Bill Gates was the face of Microsoft to techies and industry experts, but Jobs represents Apple to mainstream consumers who don't know a byte from a bite.

    • Springboard profile imageAUTHOR


      7 years ago from Wisconsin

      In the end it really does tie into how much of Steve Jobs is perceived to BE Apple. In the case of Microsoft, there is large separation and always has been. But in the case of Apple, Jobs seemed always to be the mastermind, if you will, of the goods. We'll see. :)

    • katiem2 profile image


      7 years ago from I'm outta here

      My guess is Apple has been doing well as a whole and Jobs leaving will have little to no impact on the company brand or success. Now that Apple is selling the iphone with Verizon I feel the rise in sells will be greatly increased as Verizon is a huge market and the timing of both is going to cause a slant in the actual impact of his leaving. Who's idea was that anyway?

      Great article and thanks for the information, rated up! :) Katie

    • Springboard profile imageAUTHOR


      8 years ago from Wisconsin

      Thank you, and thanks for stopping by.

    • daravuthz profile image


      8 years ago from Cambodia

      Hi Springboard, you had done nice work. Its very interesting and nice.

    • Springboard profile imageAUTHOR


      8 years ago from Wisconsin

      Stars, thanks, and thanks for stopping by.

      Download, you're definitely right in the assessment that 10 years is a HUGE amount of time when we're talking tech. There's always that next big thing lurking right around the corner, and in this biz the giants never really remain the giants. The question may not be who will be the next Apple, but will Apple become the next IBM?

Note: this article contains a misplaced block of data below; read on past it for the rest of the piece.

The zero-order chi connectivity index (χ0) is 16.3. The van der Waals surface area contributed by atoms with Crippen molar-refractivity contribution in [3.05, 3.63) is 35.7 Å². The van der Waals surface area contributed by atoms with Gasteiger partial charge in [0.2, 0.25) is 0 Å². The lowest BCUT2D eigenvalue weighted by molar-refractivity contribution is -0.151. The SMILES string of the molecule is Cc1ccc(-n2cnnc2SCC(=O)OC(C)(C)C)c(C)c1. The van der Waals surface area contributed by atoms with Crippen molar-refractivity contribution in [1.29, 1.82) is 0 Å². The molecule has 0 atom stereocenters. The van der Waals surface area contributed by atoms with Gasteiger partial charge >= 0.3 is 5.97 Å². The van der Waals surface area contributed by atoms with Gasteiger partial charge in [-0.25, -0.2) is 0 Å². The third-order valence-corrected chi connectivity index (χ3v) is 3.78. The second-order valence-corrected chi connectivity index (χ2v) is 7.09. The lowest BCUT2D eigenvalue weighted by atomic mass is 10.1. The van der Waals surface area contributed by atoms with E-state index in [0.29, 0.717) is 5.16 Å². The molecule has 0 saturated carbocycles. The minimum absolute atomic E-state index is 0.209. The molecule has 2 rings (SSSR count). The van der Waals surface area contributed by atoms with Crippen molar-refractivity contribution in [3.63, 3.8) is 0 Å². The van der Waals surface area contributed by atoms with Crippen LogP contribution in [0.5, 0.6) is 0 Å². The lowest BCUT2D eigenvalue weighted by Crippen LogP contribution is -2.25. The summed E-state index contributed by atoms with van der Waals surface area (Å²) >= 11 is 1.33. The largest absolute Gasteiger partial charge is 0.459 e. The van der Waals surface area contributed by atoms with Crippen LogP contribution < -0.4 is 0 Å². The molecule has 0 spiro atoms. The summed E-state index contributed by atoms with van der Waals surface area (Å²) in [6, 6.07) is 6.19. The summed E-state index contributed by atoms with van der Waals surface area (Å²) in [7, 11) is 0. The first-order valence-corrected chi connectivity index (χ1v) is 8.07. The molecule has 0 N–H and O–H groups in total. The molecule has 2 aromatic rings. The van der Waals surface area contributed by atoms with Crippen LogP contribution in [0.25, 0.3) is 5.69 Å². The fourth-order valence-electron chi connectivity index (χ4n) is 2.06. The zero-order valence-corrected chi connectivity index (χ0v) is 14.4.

• profile image

      Download Dave 

      8 years ago

      Jobs is indeed Apple: He maybe another CEO, but he's involved 24-7 with the brand and, he *believes* in the brand. How many other CEOs could say that, let alone even know what their company makes? Is this hands-on why investors are so spooked? As for the successor, stepping into a great man's shoes is one thing, filling them is quite another. Long term it might be a good thing if Jobs was to bow out gracefully; there's a lot of creative energy within Apple, which when unleashed could take the company into some new innovative areas. Or maybe after a decade, Apple's new leadership will be stuck producing more-of-the-overpriced-same, watching market share dwindle after the next big-thing came out of left field. A decade is a long time in technology - a good thing then that investors cannot even think ten days ahead? Wishing Steve Jobs great health.

    • stars439 profile image


      8 years ago from Louisiana, The Magnolia and Pelican State.

      Great information and interesting hub. GBY

    • Springboard profile imageAUTHOR


      8 years ago from Wisconsin